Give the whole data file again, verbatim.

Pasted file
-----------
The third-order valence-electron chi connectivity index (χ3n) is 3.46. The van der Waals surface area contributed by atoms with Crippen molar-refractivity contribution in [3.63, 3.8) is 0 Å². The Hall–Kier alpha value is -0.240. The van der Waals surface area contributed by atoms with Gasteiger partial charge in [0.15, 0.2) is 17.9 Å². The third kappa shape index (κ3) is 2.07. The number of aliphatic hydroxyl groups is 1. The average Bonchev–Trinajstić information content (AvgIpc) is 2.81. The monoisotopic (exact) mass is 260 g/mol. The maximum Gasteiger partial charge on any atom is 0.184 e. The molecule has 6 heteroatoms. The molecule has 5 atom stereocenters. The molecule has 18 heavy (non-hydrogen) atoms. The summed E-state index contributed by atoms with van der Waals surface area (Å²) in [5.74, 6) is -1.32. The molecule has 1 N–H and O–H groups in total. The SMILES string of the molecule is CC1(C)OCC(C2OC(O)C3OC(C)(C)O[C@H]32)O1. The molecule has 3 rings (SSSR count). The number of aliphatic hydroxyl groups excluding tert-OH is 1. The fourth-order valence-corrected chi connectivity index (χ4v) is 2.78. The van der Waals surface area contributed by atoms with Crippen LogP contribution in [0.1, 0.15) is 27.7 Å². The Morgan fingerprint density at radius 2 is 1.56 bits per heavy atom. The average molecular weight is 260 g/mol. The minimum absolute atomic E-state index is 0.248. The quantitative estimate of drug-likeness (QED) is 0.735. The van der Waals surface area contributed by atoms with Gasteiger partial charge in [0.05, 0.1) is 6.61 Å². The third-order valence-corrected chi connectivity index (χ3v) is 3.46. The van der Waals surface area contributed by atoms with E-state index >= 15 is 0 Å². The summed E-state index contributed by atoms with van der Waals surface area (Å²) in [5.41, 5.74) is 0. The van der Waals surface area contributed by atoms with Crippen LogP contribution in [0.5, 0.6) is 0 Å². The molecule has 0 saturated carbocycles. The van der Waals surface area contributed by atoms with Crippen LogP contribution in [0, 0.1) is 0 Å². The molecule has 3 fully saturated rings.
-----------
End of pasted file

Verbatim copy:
The third-order valence-electron chi connectivity index (χ3n) is 3.46. The van der Waals surface area contributed by atoms with Crippen molar-refractivity contribution in [3.63, 3.8) is 0 Å². The Hall–Kier alpha value is -0.240. The van der Waals surface area contributed by atoms with Gasteiger partial charge in [0.15, 0.2) is 17.9 Å². The third kappa shape index (κ3) is 2.07. The number of aliphatic hydroxyl groups is 1. The average Bonchev–Trinajstić information content (AvgIpc) is 2.81. The monoisotopic (exact) mass is 260 g/mol. The maximum Gasteiger partial charge on any atom is 0.184 e. The molecule has 6 heteroatoms. The molecule has 5 atom stereocenters. The molecule has 18 heavy (non-hydrogen) atoms. The summed E-state index contributed by atoms with van der Waals surface area (Å²) in [5.74, 6) is -1.32. The molecule has 1 N–H and O–H groups in total. The SMILES string of the molecule is CC1(C)OCC(C2OC(O)C3OC(C)(C)O[C@H]32)O1. The molecule has 3 rings (SSSR count). The number of aliphatic hydroxyl groups excluding tert-OH is 1. The fourth-order valence-corrected chi connectivity index (χ4v) is 2.78. The van der Waals surface area contributed by atoms with Crippen LogP contribution in [0.1, 0.15) is 27.7 Å². The Morgan fingerprint density at radius 2 is 1.56 bits per heavy atom. The average molecular weight is 260 g/mol. The minimum absolute atomic E-state index is 0.248. The quantitative estimate of drug-likeness (QED) is 0.735. The van der Waals surface area contributed by atoms with Gasteiger partial charge in [0.05, 0.1) is 6.61 Å². The third-order valence-corrected chi connectivity index (χ3v) is 3.46. The van der Waals surface area contributed by atoms with E-state index >= 15 is 0 Å². The summed E-state index contributed by atoms with van der Waals surface area (Å²) in [5.41, 5.74) is 0. The van der Waals surface area contributed by atoms with Crippen LogP contribution in [0.5, 0.6) is 0 Å². The molecule has 0 saturated carbocycles. The van der Waals surface area contributed by atoms with Crippen LogP contribution in [0, 0.1) is 0 Å². The molecule has 3 fully saturated rings.